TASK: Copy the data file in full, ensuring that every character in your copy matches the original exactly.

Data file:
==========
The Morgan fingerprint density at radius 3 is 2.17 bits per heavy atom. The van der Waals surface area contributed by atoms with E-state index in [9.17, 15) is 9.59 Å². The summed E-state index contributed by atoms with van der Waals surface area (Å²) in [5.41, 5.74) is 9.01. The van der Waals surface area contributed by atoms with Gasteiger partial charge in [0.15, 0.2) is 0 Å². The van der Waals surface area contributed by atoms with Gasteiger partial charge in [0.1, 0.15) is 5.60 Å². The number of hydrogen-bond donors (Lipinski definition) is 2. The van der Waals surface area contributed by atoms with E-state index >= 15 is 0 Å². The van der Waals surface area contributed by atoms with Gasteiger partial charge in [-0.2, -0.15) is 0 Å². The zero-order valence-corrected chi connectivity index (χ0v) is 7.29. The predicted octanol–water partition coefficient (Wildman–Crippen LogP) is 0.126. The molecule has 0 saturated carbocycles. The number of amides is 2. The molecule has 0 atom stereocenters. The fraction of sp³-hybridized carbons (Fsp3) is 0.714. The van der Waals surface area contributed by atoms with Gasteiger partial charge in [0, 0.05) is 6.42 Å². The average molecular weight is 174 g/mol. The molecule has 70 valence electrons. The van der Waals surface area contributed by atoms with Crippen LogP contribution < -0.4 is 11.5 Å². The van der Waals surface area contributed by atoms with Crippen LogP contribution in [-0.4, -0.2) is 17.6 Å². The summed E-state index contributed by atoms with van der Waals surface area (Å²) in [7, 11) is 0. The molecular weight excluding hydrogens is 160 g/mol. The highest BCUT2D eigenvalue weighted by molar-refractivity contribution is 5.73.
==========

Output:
The Morgan fingerprint density at radius 3 is 2.17 bits per heavy atom. The van der Waals surface area contributed by atoms with E-state index in [9.17, 15) is 9.59 Å². The summed E-state index contributed by atoms with van der Waals surface area (Å²) in [5.41, 5.74) is 9.01. The van der Waals surface area contributed by atoms with Gasteiger partial charge in [0.15, 0.2) is 0 Å². The van der Waals surface area contributed by atoms with Gasteiger partial charge in [0.1, 0.15) is 5.60 Å². The number of hydrogen-bond donors (Lipinski definition) is 2. The van der Waals surface area contributed by atoms with E-state index >= 15 is 0 Å². The van der Waals surface area contributed by atoms with Gasteiger partial charge in [-0.2, -0.15) is 0 Å². The zero-order valence-corrected chi connectivity index (χ0v) is 7.29. The predicted octanol–water partition coefficient (Wildman–Crippen LogP) is 0.126. The molecule has 0 saturated carbocycles. The number of amides is 2. The molecule has 0 atom stereocenters. The fraction of sp³-hybridized carbons (Fsp3) is 0.714. The van der Waals surface area contributed by atoms with Gasteiger partial charge in [0, 0.05) is 6.42 Å². The average molecular weight is 174 g/mol. The molecule has 70 valence electrons. The van der Waals surface area contributed by atoms with Crippen LogP contribution < -0.4 is 11.5 Å². The van der Waals surface area contributed by atoms with Crippen LogP contribution in [-0.4, -0.2) is 17.6 Å². The summed E-state index contributed by atoms with van der Waals surface area (Å²) in [7, 11) is 0. The molecular weight excluding hydrogens is 160 g/mol. The highest BCUT2D eigenvalue weighted by molar-refractivity contribution is 5.73.